E. coli, Sampling Procedures and Total Body Contact Standards
E. Coli Bacteria
E. coli is a bacteria naturally found in the intestinal tracts of humans and other animals. The presence of e. coli in the water indicates possible contamination with human or animal waste.
Sampling and Testing Procedures
Samples are collected twice weekly and, in accordance with established procedures, are collected one foot below the surface in water that is three to six feet deep. A minimum of three samples are collected at a beach during each visit.
Collected samples are brought to a laboratory that has been certified by the Michigan Department of Environmental Quality, Drinking Water and Radiological Protection Division for analysis. The Idexx Colilert System is used for sample analysis.
The Macomb County Health Department uses the Geometric Mean in estimating a 30-day average from individual samples taken during five or more sampling events. A Geometric Mean is another way to average a set of values. It is commonly used with parameters such as bacterial water assessment, which show a great deal of variability, in order to reduce the effect that occasional high or low values have on the average. Technically, the Geometric Mean is calculated by taking the nth root of the multiplication product of a string of e. coli data, where n equals the number of sample results.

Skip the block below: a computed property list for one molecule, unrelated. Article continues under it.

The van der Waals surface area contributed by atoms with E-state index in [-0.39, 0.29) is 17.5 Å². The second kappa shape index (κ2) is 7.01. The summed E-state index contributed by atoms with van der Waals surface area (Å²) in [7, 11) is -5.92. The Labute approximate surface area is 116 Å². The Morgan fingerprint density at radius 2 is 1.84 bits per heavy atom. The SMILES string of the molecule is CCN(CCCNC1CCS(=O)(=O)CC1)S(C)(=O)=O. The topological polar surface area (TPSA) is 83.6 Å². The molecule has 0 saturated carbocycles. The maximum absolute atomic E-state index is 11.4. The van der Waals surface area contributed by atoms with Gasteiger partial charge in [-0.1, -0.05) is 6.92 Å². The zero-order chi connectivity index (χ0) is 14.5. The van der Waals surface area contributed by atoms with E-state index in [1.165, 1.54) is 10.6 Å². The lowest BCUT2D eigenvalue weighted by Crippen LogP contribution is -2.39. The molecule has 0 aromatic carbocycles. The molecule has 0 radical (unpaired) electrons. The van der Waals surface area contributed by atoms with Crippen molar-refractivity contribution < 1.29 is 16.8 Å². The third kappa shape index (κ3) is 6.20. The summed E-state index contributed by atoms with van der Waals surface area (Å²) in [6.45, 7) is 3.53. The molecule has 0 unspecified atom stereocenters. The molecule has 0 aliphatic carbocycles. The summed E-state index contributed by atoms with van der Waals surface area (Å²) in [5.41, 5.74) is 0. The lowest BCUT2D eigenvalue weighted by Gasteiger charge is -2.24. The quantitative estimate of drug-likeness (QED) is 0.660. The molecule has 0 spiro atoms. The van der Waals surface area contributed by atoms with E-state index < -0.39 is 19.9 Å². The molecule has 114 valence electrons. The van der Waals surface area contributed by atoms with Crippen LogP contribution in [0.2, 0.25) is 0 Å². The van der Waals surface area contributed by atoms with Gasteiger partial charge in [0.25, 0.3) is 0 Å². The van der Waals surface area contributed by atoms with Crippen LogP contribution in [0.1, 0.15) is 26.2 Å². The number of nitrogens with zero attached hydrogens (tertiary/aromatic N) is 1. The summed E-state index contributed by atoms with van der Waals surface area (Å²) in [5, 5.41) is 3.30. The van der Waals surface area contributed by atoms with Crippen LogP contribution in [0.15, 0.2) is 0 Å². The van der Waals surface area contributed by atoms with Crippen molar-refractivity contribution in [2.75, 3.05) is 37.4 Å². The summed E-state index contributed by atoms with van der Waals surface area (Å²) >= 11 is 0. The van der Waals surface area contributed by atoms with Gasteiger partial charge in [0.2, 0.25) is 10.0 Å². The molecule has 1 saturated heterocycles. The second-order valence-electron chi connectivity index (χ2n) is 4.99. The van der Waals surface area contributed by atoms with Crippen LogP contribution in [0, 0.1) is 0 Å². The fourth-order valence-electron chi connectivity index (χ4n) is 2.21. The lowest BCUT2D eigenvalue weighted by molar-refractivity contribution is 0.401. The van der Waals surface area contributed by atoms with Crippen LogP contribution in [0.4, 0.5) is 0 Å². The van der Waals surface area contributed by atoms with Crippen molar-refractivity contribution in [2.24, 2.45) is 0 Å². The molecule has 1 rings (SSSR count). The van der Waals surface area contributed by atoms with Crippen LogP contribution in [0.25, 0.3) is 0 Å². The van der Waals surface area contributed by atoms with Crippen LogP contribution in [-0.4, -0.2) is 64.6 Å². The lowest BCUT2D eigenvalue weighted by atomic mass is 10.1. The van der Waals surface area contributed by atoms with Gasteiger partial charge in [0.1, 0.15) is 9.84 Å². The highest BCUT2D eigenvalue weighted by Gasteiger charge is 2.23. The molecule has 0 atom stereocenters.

Example: Given three sample results (colonies/100ml) of 20, 80, 40
- Calculation: 20 x 80 x 40 = 64,000
- Since there are three sample results, we take the 3rd root of 64,000 which is 40 colonies per 100 milliliters.
- If there were ten sample results, the geometric mean would be the 10th root of the product; twenty samples would be the 20th root, and so on.
Total Body Contact Standards
Sample results are compared to the Total Body Contact Standards contained in Part 125 of the Michigan Public Health Code which are as follows:
-300 e. coli colonies per 100 milliliters, as a geometric mean of all samples collected at a beach during one sample event;
-130 e. coli colonies per 100 milliliters, as a geometric mean of all samples collected over a 30-day period.
If either of the above standards are exceeded at a bathing beach, the owner/operator is contacted and instructed to close the beach.
If you have any questions, call us at 586-469-5236, Monday-Friday, 8:30 a.m. - 5:00 p.m. or E-mail us now.
Center for Disease Control - Healthy Swimming information
Great Lakes Information Network - Regional watershed information
Environmental Protection Agency - Beach standards and national monitoring